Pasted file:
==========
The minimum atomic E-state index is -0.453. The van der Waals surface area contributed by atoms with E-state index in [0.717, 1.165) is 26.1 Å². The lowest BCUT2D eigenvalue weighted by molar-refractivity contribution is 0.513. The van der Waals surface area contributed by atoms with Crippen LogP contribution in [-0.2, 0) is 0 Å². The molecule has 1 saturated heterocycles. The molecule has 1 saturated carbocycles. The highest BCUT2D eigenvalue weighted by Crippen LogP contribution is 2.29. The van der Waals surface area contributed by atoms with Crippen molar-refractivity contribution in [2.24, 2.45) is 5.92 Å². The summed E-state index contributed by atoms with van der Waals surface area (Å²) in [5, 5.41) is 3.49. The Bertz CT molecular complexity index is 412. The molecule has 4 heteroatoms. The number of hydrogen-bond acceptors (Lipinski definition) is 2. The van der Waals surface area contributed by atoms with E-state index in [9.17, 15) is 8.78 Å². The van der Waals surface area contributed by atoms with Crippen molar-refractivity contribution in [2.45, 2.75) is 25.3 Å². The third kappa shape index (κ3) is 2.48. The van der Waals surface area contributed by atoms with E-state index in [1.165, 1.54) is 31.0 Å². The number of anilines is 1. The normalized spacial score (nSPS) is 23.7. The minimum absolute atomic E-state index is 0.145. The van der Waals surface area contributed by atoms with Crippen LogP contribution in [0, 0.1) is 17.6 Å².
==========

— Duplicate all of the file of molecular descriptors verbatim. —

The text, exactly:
The minimum atomic E-state index is -0.453. The van der Waals surface area contributed by atoms with E-state index in [0.717, 1.165) is 26.1 Å². The lowest BCUT2D eigenvalue weighted by molar-refractivity contribution is 0.513. The van der Waals surface area contributed by atoms with Crippen LogP contribution in [-0.2, 0) is 0 Å². The molecule has 1 saturated heterocycles. The molecule has 1 saturated carbocycles. The highest BCUT2D eigenvalue weighted by Crippen LogP contribution is 2.29. The van der Waals surface area contributed by atoms with Crippen molar-refractivity contribution in [2.24, 2.45) is 5.92 Å². The summed E-state index contributed by atoms with van der Waals surface area (Å²) in [5, 5.41) is 3.49. The Bertz CT molecular complexity index is 412. The molecule has 4 heteroatoms. The number of hydrogen-bond acceptors (Lipinski definition) is 2. The van der Waals surface area contributed by atoms with E-state index in [9.17, 15) is 8.78 Å². The van der Waals surface area contributed by atoms with Crippen molar-refractivity contribution in [2.45, 2.75) is 25.3 Å². The third kappa shape index (κ3) is 2.48. The van der Waals surface area contributed by atoms with E-state index in [1.165, 1.54) is 31.0 Å². The number of anilines is 1. The normalized spacial score (nSPS) is 23.7. The minimum absolute atomic E-state index is 0.145. The van der Waals surface area contributed by atoms with Crippen LogP contribution in [0, 0.1) is 17.6 Å².